After a lengthy break on the bench, ‘TGJ Replay’ is back!
Designed much like our ‘Retro Rewind’ and ‘From the Vault’ features, ‘Replay’ is That Grape Juice‘s newest retrospective segment – a written quest, if you will, to re-spin the gems and jams of yesterday.
Unlike its ‘Rewind’ and ‘Vault’ predecessors, ‘Replay’ looks to dust off and showcase entire albums (and eras) from a library of pop and Urban pop music hits. As this week brought with it the 36th birthday of R&B veteran Usher, our latest ‘Replay’ will “fast backward” to his tertiary hit album ‘8701.’
You can’t talk about Usher‘s ‘8701’ without addressing its blockbuster of a predecessor – 1997’s ‘My Way.’
Wielding megahits ‘U Make Me Wanna’ and ‘Nice & Slow,’ the six-time platinum project not only became the Atlantan crooner’s breakthrough album, but also set the expectations even higher for its follow-up. To ensure those expectations were met, Ush took the long-time adage “if it ain’t broke, don’t fix it” to heart and assembled ‘My Way’s production cast for a redo. Primarily helmed by Jermaine Dupri, The Neptunes, and P. Diddy, the album also saw some additions from serial hitmakers Babyface, Bryan Michael Cox, Jimmy Jam & Terry Lewis, and more.
Christened ‘All About U,’ it was set to make its way to record shelves in the fall of 2000. Drenched in a mix of futuristic, hard-hitting R&B, dance records, and bass-driven ballads, the project was designed to reflect the crooner’s newfound personal and artistic maturity. Coming as the first album of his adult life (third overall), ‘All’ was packaged as a grown-up extension of ‘My Way.’
The first single chosen to represent said growth was ‘Pop Ya Collar’:
Not even popping into the top 50 of the Billboard 100, the song and parent album were both ditched when reports surfaced that it had leaked in its entirety onto then-popular file sharing website Napster. The circumstance prompted him to go back to the studio to revamp and revise the ill-fated project.
Unbeknownst to him at the time, the move would prove lucrative.
With a slew of new and refreshed tunes under his belt, the once-christened ‘All About U’ was now repackaged and blessed with a new moniker – ‘8701.’ Any reminder needed that Usher had all but fallen off was found via its first single, ‘U Remind Me’ (seen above). Featuring production from longtime Janet Jackson-collaborators Jimmy Jam and Terry Lewis, their hitmaking hands in conjunction with the song’s sleek, Urban music video that featured then-rumored girlfriend Chilli (of TLC) as a leading lady, proved itself a potent combo.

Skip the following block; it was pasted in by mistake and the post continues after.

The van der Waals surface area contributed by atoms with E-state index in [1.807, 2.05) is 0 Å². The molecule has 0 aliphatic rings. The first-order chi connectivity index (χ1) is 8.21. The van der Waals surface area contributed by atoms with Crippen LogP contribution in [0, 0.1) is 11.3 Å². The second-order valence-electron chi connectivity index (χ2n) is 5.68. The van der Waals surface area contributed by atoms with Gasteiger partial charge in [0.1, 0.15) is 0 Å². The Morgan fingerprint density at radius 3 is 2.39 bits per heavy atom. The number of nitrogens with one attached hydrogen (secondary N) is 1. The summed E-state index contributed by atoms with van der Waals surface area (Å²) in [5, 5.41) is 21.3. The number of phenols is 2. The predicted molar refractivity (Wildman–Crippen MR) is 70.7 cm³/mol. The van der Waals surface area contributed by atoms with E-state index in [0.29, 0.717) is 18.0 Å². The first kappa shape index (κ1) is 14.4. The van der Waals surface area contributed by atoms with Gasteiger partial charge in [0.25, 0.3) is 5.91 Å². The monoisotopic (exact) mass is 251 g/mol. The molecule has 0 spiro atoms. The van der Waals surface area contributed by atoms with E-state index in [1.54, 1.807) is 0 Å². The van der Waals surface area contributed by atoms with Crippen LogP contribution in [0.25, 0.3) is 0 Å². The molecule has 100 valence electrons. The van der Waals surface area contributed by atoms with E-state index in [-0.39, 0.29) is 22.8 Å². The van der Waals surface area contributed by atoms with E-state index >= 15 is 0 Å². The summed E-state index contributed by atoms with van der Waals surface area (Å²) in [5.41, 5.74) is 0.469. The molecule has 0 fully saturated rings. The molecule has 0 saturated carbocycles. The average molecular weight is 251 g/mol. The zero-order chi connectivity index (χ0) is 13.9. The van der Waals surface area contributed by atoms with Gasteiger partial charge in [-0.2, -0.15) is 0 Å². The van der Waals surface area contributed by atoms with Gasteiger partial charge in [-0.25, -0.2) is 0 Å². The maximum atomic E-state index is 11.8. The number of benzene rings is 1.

Together they helped hoist the song right to #1 on the Billboard Hot 100. Two months after its release, its parent album would follow suit and skyrocket to the upper tier of the Billboard 200 (#4 peak).
With over 200,000 copies sold in its first week, ‘8701’ shone as proof that the success of ‘My Way’ was by no means a fluke. Earning nods fans, critics, fellow artists, and idols Michael and Janet Jackson, the album’s commercial acclaim would only be cemented by the time its second single was lifted.
Enter ‘U Got It Bad’:
Talk about a monster success!
Resting his oft-envied dancing shoes to put his vocals front-and-center, the Jermaine Dupri-produced ballad was hailed by many as the “song of the year.” As its dramatic video put to rest any rumor that he and Chilli were not an item, the clip also pushed the tune to the perch of singles charts. Hitting #1 on the Billboard Hot 100 just a week after its release and spending six non-consecutive weeks there, the feat gave Usher his third overall chart-topper (second from ‘8701’ alone).
Awe-inspiring performances like those seen at the American Music Awards didn’t hurt either:
With ‘U Remind Me’ and ‘Bad’, Usher became the only solo male act that year to reach the top of the Hot 100.
If critics were in need of verification that the crooner was a bonafide hitmaker, the album’s third and final U.S. single would yield it for them. Tapping The Neptunes-produced ‘U Don’t Have To Call,’ its accompanying high octane dance video would prove itself a return to form of sorts.
Showcasing moves that put Usher worlds away from his competitors, the song slid right to #3 on his oft-envied heels. Despite not enjoying the radio or sales success of its predecessors, ‘Call’ still demonstrated a respectable run.
By the time the dust settled, ‘8701’ collected a multitude of accolades including: Usher’s first 2 Grammys, 2 #1 singles, and certification of nearly 5x platinum. Establishing him as Urban pop’s leading male act, the album would prove itself a launching pad to even greater heights just years later (see; ‘Confessions’).
But, we have a confession. Though his spot in line to Michael Jackson’s throne would earn challengers in the form of Sisqo, Justin Timberlake, and later Chris Brown, we still say that no one can do it quite like U. As such, we take this time to ode this modern R&B masterpiece.
Our favorite cut from the set is ‘Twork It Out.’